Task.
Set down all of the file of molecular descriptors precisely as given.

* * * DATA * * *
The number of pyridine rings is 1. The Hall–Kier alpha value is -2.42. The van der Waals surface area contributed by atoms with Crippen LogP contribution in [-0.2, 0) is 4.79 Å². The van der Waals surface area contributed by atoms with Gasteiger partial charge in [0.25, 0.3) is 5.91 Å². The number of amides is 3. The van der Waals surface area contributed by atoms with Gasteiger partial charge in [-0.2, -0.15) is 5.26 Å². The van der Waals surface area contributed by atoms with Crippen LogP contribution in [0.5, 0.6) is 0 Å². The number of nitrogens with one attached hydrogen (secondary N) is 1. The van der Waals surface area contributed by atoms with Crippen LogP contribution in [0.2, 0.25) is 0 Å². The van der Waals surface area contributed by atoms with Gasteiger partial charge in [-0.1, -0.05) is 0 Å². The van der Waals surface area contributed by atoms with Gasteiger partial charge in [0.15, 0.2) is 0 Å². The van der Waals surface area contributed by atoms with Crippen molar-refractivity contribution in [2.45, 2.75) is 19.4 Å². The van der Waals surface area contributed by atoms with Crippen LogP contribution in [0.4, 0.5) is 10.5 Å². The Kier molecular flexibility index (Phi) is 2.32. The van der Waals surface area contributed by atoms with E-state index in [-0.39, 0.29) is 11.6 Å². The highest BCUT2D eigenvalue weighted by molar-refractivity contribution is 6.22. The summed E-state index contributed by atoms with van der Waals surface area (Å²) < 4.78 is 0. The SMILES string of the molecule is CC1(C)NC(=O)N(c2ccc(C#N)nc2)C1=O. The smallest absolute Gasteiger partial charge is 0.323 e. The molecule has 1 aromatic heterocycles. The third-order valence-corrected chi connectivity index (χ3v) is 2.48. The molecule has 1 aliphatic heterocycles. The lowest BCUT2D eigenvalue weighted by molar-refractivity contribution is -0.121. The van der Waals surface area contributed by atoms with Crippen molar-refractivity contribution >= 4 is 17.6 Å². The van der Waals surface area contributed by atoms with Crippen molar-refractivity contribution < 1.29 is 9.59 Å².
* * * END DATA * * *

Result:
The number of pyridine rings is 1. The Hall–Kier alpha value is -2.42. The van der Waals surface area contributed by atoms with Crippen LogP contribution in [-0.2, 0) is 4.79 Å². The van der Waals surface area contributed by atoms with Gasteiger partial charge in [0.25, 0.3) is 5.91 Å². The number of amides is 3. The van der Waals surface area contributed by atoms with Gasteiger partial charge in [-0.2, -0.15) is 5.26 Å². The van der Waals surface area contributed by atoms with Crippen LogP contribution in [0.5, 0.6) is 0 Å². The number of nitrogens with one attached hydrogen (secondary N) is 1. The van der Waals surface area contributed by atoms with Crippen LogP contribution in [0.2, 0.25) is 0 Å². The van der Waals surface area contributed by atoms with Gasteiger partial charge in [-0.1, -0.05) is 0 Å². The van der Waals surface area contributed by atoms with Gasteiger partial charge in [0.15, 0.2) is 0 Å². The van der Waals surface area contributed by atoms with Crippen molar-refractivity contribution in [2.45, 2.75) is 19.4 Å². The van der Waals surface area contributed by atoms with Crippen LogP contribution in [0.4, 0.5) is 10.5 Å². The Kier molecular flexibility index (Phi) is 2.32. The van der Waals surface area contributed by atoms with E-state index in [-0.39, 0.29) is 11.6 Å². The highest BCUT2D eigenvalue weighted by molar-refractivity contribution is 6.22. The summed E-state index contributed by atoms with van der Waals surface area (Å²) < 4.78 is 0. The SMILES string of the molecule is CC1(C)NC(=O)N(c2ccc(C#N)nc2)C1=O. The smallest absolute Gasteiger partial charge is 0.323 e. The molecule has 1 aromatic heterocycles. The third-order valence-corrected chi connectivity index (χ3v) is 2.48. The molecule has 1 aliphatic heterocycles. The lowest BCUT2D eigenvalue weighted by molar-refractivity contribution is -0.121. The van der Waals surface area contributed by atoms with Crippen molar-refractivity contribution >= 4 is 17.6 Å². The van der Waals surface area contributed by atoms with Crippen molar-refractivity contribution < 1.29 is 9.59 Å².